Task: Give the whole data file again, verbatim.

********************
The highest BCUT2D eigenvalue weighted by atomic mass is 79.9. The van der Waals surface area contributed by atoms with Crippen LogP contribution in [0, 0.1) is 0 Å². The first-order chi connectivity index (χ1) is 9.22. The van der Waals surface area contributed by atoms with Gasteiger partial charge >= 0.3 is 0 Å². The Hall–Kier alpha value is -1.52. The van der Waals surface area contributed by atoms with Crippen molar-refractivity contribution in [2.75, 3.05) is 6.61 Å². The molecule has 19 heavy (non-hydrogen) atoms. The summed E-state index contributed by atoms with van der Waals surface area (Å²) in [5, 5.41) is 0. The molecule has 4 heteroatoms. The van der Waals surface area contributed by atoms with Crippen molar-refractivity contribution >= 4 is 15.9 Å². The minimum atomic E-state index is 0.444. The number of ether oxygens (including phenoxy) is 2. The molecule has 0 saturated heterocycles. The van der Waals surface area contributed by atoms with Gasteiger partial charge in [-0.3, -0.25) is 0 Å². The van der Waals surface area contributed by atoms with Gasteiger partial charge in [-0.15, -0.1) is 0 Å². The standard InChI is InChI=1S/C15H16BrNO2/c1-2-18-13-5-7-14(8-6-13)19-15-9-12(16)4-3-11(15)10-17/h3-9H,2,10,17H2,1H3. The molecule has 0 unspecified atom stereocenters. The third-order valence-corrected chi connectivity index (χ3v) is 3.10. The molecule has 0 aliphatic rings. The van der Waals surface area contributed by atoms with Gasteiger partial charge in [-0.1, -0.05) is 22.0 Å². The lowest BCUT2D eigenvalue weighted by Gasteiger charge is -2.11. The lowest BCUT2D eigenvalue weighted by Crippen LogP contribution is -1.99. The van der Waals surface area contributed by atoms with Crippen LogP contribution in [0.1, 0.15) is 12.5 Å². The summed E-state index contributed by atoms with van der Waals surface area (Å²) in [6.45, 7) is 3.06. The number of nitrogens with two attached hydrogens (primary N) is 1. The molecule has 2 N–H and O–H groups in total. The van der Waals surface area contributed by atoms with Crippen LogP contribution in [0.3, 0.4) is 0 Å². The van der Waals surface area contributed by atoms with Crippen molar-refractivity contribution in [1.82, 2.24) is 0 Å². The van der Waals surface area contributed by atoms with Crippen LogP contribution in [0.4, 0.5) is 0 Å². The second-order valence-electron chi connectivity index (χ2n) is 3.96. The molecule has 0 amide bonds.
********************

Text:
The highest BCUT2D eigenvalue weighted by atomic mass is 79.9. The van der Waals surface area contributed by atoms with Crippen LogP contribution in [0, 0.1) is 0 Å². The first-order chi connectivity index (χ1) is 9.22. The van der Waals surface area contributed by atoms with Gasteiger partial charge >= 0.3 is 0 Å². The Hall–Kier alpha value is -1.52. The van der Waals surface area contributed by atoms with Crippen molar-refractivity contribution in [2.75, 3.05) is 6.61 Å². The molecule has 19 heavy (non-hydrogen) atoms. The summed E-state index contributed by atoms with van der Waals surface area (Å²) in [5, 5.41) is 0. The molecule has 4 heteroatoms. The van der Waals surface area contributed by atoms with Crippen molar-refractivity contribution >= 4 is 15.9 Å². The minimum atomic E-state index is 0.444. The number of ether oxygens (including phenoxy) is 2. The molecule has 0 saturated heterocycles. The van der Waals surface area contributed by atoms with Gasteiger partial charge in [-0.3, -0.25) is 0 Å². The van der Waals surface area contributed by atoms with Gasteiger partial charge in [-0.15, -0.1) is 0 Å². The standard InChI is InChI=1S/C15H16BrNO2/c1-2-18-13-5-7-14(8-6-13)19-15-9-12(16)4-3-11(15)10-17/h3-9H,2,10,17H2,1H3. The molecule has 0 unspecified atom stereocenters. The third-order valence-corrected chi connectivity index (χ3v) is 3.10. The molecule has 0 aliphatic rings. The van der Waals surface area contributed by atoms with Gasteiger partial charge in [-0.1, -0.05) is 22.0 Å². The lowest BCUT2D eigenvalue weighted by Gasteiger charge is -2.11. The lowest BCUT2D eigenvalue weighted by Crippen LogP contribution is -1.99. The van der Waals surface area contributed by atoms with Crippen LogP contribution in [0.1, 0.15) is 12.5 Å². The summed E-state index contributed by atoms with van der Waals surface area (Å²) in [6.45, 7) is 3.06. The number of nitrogens with two attached hydrogens (primary N) is 1. The molecule has 2 N–H and O–H groups in total. The van der Waals surface area contributed by atoms with Crippen LogP contribution in [0.3, 0.4) is 0 Å². The van der Waals surface area contributed by atoms with Crippen molar-refractivity contribution in [1.82, 2.24) is 0 Å². The van der Waals surface area contributed by atoms with Crippen LogP contribution in [0.4, 0.5) is 0 Å². The second-order valence-electron chi connectivity index (χ2n) is 3.96. The molecule has 0 amide bonds.